There are already plenty of people who use Amazon instead of a library catalog to see what books are available on a certain subject. This new feature would at least allow more opportunity to evaluate a source. It seems as though there are a lot of implications to consider here, however.
11:30:43 AM    comment []

  Thursday, July 17, 2003

Wireless at UBC.

Wireless Case Study - UBC (.pdf): Interesting comment on their rationalization for going wireless - because it's becoming a part of part of the everyday lives of students - cell phones, handhelds, notebooks. In other words, students expect it. Neat idea - an educational facility responding to the life habits of learners...:).

[elearnspace blog]Yes, this is what I'm on the lookout for.
8:17:30 PM    comment []

  Tuesday, July 15, 2003

This article about a school in Tennessee was referred to in today's ASCD Smartbrief.
Rucker Stewart Middle school took advantage of a Palm Digital Media and Lightning Source deal to allow schools to download e-books for $750. The e-books allow the school to offer classics not available in its library, and the program has proven to be popular among students.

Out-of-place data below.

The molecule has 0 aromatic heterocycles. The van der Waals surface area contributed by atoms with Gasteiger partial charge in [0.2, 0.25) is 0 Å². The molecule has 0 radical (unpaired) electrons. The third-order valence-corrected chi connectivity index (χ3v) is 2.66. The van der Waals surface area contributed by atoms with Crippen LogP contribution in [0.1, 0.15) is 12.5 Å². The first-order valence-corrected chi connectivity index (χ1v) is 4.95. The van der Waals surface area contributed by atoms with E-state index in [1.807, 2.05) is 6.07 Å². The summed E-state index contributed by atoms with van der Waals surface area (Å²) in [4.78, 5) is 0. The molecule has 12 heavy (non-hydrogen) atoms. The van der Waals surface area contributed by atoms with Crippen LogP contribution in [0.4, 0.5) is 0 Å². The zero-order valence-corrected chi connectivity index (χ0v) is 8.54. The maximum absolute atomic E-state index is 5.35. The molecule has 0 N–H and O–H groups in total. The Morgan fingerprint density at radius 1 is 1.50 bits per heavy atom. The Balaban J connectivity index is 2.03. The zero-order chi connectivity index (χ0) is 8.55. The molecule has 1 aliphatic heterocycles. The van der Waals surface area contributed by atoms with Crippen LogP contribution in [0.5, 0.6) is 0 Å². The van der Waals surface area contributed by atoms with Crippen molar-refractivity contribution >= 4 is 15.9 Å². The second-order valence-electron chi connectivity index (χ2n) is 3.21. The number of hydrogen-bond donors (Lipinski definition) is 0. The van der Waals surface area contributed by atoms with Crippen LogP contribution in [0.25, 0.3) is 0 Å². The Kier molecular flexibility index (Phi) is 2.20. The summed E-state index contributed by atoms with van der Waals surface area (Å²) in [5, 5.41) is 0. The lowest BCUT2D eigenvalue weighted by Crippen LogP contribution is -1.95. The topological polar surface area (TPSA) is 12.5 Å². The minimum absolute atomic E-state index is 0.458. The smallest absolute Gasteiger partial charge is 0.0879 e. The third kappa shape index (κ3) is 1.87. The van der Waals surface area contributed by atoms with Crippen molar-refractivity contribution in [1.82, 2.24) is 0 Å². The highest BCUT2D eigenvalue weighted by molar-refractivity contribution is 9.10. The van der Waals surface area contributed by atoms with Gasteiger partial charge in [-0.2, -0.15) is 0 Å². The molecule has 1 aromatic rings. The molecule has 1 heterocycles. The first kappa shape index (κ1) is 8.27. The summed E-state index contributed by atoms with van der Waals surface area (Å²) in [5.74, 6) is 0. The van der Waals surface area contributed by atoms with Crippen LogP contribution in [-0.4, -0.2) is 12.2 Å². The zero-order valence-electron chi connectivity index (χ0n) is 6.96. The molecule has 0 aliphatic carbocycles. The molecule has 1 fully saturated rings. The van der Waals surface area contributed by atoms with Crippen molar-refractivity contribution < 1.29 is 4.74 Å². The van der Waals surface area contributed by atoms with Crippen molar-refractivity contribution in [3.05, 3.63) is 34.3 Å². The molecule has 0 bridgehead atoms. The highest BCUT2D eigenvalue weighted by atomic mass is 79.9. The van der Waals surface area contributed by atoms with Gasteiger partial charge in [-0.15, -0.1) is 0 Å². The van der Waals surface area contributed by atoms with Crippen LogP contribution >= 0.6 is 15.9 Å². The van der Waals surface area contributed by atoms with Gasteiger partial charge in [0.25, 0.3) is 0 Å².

Of course the books they're talking about downloading are all free on the internet, and they're not exactly current YA literature, but the point seems to be that using technology, i.e. pda's, will get the kids excited about reading.
"I see you hooking students you would not get with a normal book," said former Rucker Stewart teacher Sue Cooper, who persuaded the parent-teacher organization to fork out for the e-books last spring. "The ultimate goal is to hook kids on reading any way you can."
And my favorite quote...
"Some parents questioned whether kids would read a whole book off of a Palm Pilot," she said. "But they sit for hours looking at a game, so kids would probably do it."